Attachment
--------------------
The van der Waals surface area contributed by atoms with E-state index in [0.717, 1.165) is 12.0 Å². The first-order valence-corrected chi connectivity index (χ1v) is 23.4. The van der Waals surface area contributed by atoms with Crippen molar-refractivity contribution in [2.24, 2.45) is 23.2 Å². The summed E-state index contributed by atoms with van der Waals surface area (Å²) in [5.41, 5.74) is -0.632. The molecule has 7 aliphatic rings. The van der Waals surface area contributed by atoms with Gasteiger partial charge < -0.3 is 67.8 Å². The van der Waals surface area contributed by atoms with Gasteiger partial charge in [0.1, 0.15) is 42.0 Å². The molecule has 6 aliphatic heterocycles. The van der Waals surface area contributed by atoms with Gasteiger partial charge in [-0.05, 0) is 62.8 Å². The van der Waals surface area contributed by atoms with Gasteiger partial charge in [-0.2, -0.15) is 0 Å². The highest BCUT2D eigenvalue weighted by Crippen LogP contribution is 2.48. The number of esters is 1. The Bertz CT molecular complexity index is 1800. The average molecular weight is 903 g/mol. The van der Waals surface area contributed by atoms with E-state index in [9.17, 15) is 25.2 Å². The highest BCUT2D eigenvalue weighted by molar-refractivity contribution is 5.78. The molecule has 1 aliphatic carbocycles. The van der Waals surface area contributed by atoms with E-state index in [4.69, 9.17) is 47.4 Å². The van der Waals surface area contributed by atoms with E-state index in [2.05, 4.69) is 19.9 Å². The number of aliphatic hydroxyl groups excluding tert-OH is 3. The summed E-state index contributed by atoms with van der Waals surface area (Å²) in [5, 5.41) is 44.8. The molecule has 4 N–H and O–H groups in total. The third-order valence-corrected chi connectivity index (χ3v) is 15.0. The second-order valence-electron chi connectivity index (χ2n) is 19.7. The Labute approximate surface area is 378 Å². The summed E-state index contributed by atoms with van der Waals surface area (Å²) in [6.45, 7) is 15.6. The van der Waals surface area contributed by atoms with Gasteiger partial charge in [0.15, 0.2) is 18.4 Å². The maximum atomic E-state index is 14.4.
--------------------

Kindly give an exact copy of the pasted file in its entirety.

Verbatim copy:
The van der Waals surface area contributed by atoms with E-state index in [0.717, 1.165) is 12.0 Å². The first-order valence-corrected chi connectivity index (χ1v) is 23.4. The van der Waals surface area contributed by atoms with Crippen molar-refractivity contribution in [2.24, 2.45) is 23.2 Å². The summed E-state index contributed by atoms with van der Waals surface area (Å²) in [5.41, 5.74) is -0.632. The molecule has 7 aliphatic rings. The van der Waals surface area contributed by atoms with Gasteiger partial charge < -0.3 is 67.8 Å². The van der Waals surface area contributed by atoms with Gasteiger partial charge in [0.1, 0.15) is 42.0 Å². The molecule has 6 aliphatic heterocycles. The van der Waals surface area contributed by atoms with Gasteiger partial charge in [-0.05, 0) is 62.8 Å². The van der Waals surface area contributed by atoms with Gasteiger partial charge in [-0.2, -0.15) is 0 Å². The highest BCUT2D eigenvalue weighted by Crippen LogP contribution is 2.48. The number of esters is 1. The Bertz CT molecular complexity index is 1800. The average molecular weight is 903 g/mol. The van der Waals surface area contributed by atoms with E-state index in [9.17, 15) is 25.2 Å². The highest BCUT2D eigenvalue weighted by molar-refractivity contribution is 5.78. The molecule has 1 aliphatic carbocycles. The van der Waals surface area contributed by atoms with E-state index in [4.69, 9.17) is 47.4 Å². The van der Waals surface area contributed by atoms with E-state index in [2.05, 4.69) is 19.9 Å². The number of aliphatic hydroxyl groups excluding tert-OH is 3. The summed E-state index contributed by atoms with van der Waals surface area (Å²) in [5, 5.41) is 44.8. The molecule has 4 N–H and O–H groups in total. The third-order valence-corrected chi connectivity index (χ3v) is 15.0. The second-order valence-electron chi connectivity index (χ2n) is 19.7. The Labute approximate surface area is 378 Å². The summed E-state index contributed by atoms with van der Waals surface area (Å²) in [6.45, 7) is 15.6. The van der Waals surface area contributed by atoms with Gasteiger partial charge in [0.15, 0.2) is 18.4 Å². The maximum atomic E-state index is 14.4.